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Static Electricity a Danger at Gas Pumps?

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    My good friend and advisor, Sandy Compton, sent the following to me with the caption, "fodder for urban legends?" Either he's learning to be wary of warnings he gets via email, or he's watched me skewer my friends a few too many times for hitting the forward button on an email rumor.

    The subject line read, "Please read. It was on the news!" with seven or eight exclamation points, so I was skeptical of this email from the get-go. Truth rarely requires multiple punctuation.

    The email goes on to read that the Petroleum Equipment Institute (sounds like more of my tax dollars at work) is trying to warn people about the danger of fires as a result of "static electricity" at gas pumps.

    The email was accompanied by a truly horrific photo of what looked to be the back end of a Pinto and a gas pump, melded together in a charred mass of melted plastic, rubber and metal.

    Before I decided to giving up driving my truck (yeah, right), I hooked up to the Internet and typed my way over to About's "Urban Legends," , David Emery's urban legends-busting website. And here's what I found.

    The basic premise of the email is true.

    According to PEI spokesman J. Rex Brown, who responded via email, "static electricity has caused fires at gas stations. We have documented cases and even have some on video. Unlike the cell phone scare… this situation is rare, but a very real problem."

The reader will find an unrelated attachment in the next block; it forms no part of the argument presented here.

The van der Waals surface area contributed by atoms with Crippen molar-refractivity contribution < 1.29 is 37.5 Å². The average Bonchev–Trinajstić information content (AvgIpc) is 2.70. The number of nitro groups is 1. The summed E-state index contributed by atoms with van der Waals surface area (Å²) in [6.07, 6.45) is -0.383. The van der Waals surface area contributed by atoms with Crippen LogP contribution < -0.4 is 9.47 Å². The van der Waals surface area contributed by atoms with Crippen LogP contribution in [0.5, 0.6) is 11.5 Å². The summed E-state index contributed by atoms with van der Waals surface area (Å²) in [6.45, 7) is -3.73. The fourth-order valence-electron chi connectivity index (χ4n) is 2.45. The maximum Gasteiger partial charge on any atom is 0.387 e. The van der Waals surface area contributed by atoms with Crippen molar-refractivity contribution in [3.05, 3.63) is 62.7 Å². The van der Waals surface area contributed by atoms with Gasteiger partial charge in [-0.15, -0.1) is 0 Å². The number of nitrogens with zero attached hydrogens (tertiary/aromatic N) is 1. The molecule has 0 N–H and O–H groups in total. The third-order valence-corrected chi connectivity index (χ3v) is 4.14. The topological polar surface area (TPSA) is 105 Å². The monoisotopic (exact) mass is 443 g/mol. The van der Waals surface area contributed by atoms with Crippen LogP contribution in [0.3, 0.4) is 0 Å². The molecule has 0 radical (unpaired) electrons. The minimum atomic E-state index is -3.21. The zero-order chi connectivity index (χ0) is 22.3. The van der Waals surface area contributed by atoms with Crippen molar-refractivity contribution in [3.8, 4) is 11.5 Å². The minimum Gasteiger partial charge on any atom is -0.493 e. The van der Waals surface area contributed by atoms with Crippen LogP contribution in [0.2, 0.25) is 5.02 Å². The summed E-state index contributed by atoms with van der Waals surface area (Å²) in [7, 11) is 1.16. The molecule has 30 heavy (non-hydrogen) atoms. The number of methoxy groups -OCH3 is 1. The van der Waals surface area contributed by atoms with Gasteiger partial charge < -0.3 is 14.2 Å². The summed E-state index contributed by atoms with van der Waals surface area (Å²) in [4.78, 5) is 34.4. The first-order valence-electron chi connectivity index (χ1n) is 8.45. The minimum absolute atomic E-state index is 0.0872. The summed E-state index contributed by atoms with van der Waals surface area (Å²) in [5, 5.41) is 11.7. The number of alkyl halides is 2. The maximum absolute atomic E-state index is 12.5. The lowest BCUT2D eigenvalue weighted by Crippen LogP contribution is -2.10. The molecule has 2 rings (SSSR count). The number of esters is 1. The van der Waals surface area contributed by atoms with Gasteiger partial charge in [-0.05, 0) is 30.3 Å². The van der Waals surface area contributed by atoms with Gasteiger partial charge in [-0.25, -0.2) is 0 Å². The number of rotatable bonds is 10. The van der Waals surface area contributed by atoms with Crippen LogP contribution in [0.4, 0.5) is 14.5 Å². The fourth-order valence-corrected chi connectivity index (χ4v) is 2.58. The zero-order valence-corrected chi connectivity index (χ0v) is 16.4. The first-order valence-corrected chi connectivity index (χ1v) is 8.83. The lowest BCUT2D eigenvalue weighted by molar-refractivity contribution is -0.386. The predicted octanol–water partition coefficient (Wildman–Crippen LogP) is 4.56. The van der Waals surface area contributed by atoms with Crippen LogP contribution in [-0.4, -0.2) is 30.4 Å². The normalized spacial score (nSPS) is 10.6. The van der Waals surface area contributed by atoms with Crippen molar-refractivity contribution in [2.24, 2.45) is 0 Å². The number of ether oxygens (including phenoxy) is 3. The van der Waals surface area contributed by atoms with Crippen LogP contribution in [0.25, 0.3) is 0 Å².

Still, those multiple exclamation points were a valid warning that an urban legend is in the making… because, according to Emery and the PEI, the author of the email apparently didn't think the truth was scary enough, so they added a few falsehoods into the mix.

    The lies? "Out of 150 cases, almost all of them were women." Unfortunately, the survey done by PEI didn't include gender information. I suspect this "fact" was added by someone who thinks men should still be the ones to pump the gas (and who am I to say they're wrong?).

    "Several of the cases involved 1994 Dodge Caravans." Actually, one case did. Guess the writer of this email likes Dodge even less than he or she likes to see women pumping gas.

    Not quite a lie, just evaluated as "exaggerated," is the statement that "Almost all cases involved the person getting back in their vehicle while the nozzle was still pumping gas." This only happened in about 2/3rds of the cases.

    And the statement "Don't ever use cell phones when pumping gas" was deemed "irrelevant," as, "the report flatly states that cell phone use was not a factor in any of the reported incidents."

    Almost as good as another urban legend in the making, however, was the Petroleum Equipment Institute's response to it. "The PEI recommends the following simple precautions to avoid causing fires while refueling: Always turn off the engine. Don't smoke near gas pumps. Never re-enter your vehicle while refueling." I couldn't quite figure out what the first two had to do with their concern over static, while the third seems to suggest that the email warning not to do that might not be as "exaggerated" as it first seemed.

    The lessons learned from this email? First, be aware that if you send me an email, I might just write about it in the newspaper. And second, use a little common sense when you're pumping gas… and maybe when you're running around doing everything else you do in life, as well.

 

 

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Landon Otis

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urban legends, static electricity, gas pumps

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